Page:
num_workers Test - Speed Things Up
Welcome to this neural network programming series. In this episode, we will see how we can speed up the neural network training process by utilizing the multiple process capabilities of the PyTorch DataLoader class.
Without further ado, let's get started.
Speeding Up the Training Process
To speed up the training process, we will make use of the
num_workers optional attribute of the
num_workers attribute tells the data loader instance how many sub-processes to use for data loading. By default, the
num_workers value is set to zero, and a value of zero
tells the loader to load the data inside the main process.
This means that the training process will work sequentially inside the main process. After a batch is used during the training process and another one is needed, we read the batch data from disk.
Now, if we have a worker process, we can make use of the fact that our machine has multiple cores. This means that the next batch can already be loaded and ready to go by the time the main process is ready for another batch. This is where the speed up comes from. The batches are loaded using additional worker processes and are queued up in memory.
Optimal Value for the
The natural question that arises is, how many worker processes should we add? There are a lot of factors that can affect the optimal number here, so the best way to find out is to test.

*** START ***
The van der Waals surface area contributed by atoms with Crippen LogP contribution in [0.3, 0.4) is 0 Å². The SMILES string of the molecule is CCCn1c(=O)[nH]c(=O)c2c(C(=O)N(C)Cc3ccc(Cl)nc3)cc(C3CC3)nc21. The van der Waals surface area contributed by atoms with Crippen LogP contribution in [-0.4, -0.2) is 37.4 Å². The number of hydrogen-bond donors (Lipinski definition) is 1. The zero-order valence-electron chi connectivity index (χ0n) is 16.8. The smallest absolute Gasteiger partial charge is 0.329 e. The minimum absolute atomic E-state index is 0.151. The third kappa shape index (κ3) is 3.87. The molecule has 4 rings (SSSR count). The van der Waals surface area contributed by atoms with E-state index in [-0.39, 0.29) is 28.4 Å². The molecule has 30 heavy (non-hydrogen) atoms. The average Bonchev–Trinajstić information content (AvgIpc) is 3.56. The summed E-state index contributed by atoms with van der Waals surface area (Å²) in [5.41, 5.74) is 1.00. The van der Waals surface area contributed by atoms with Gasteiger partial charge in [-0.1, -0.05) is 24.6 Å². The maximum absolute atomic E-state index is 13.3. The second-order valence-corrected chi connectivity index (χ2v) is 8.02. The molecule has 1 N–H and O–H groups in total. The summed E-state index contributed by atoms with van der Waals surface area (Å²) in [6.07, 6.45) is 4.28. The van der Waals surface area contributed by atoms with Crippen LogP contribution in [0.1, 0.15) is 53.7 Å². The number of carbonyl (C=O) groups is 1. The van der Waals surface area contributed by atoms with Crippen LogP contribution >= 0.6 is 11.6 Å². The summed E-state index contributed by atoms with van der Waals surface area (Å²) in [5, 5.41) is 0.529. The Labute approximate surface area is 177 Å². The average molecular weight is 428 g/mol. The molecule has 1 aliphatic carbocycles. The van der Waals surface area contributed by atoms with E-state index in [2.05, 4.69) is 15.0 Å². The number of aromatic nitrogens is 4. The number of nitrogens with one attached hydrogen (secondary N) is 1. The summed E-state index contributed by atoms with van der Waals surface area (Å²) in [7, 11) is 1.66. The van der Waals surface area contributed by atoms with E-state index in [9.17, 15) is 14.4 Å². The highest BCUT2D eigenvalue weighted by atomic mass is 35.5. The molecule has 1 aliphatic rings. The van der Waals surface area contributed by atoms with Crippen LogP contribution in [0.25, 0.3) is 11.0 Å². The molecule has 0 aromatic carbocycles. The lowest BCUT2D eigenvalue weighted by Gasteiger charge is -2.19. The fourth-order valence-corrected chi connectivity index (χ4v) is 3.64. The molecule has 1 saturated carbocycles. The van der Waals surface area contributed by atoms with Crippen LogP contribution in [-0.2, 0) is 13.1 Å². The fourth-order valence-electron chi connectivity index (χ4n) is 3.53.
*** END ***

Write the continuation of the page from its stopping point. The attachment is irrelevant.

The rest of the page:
Testing Values for the
To set up this test, we'll create a list of
num_workers values to try. We'll try the following values:
- 0 (default)
For each of these values, we'll vary the batch size by trying the following values:
For the learning rate, we'll keep it at a constant value of
.01 for all of the runs.
The last thing to mention about the setup here is the fact that we are only doing a single epoch for each of the runs.
Alright, let's see what we get.
num_workers Values: Results
Alright, we can see down below that we have the results. We completed a total of eighteen runs. We have three groups of differing batch sizes, and inside each of these groups, we varied the number of worker processes.
|run||epoch||loss||accuracy||epoch duration||run duration||lr||batch_size||num_workers|
The main take-away from these results is that, across all three batch sizes, having a single worker process in addition to the main process resulted in a speed up of about twenty percent.
Additionally, adding additional worker processes after the first one didn't really show any further improvements.
Interpreting the Results
The twenty percent speed up that we see after adding a single worker process makes sense because the main process had less work to do.
While the main process is busy performing the forward and backward passes, the worker process is loading the next batch. By the time the main process is ready for another batch, the worker process already has it queued up in memory.
As a result, the main process doesn't have to read the data from disk. Instead, the data is already in memory, and this gives us the twenty percent speed up.
Now, why are we not seeing additional speed ups after adding more workers?
Make It Go Faster with More Workers?
We'll if one worker is enough to keep the queue full of data for the main process, then adding more batches of data to the queue isn't going to do anything. This is what I think we are seeing here.
Just because we are adding more batches to the queue doesn't mean the batches are being processes faster. Thus, we are bounded by the time it takes to forward and backward propagate a given batch.
We can even see that things start bogging as we get to
Hope this helps speed you up!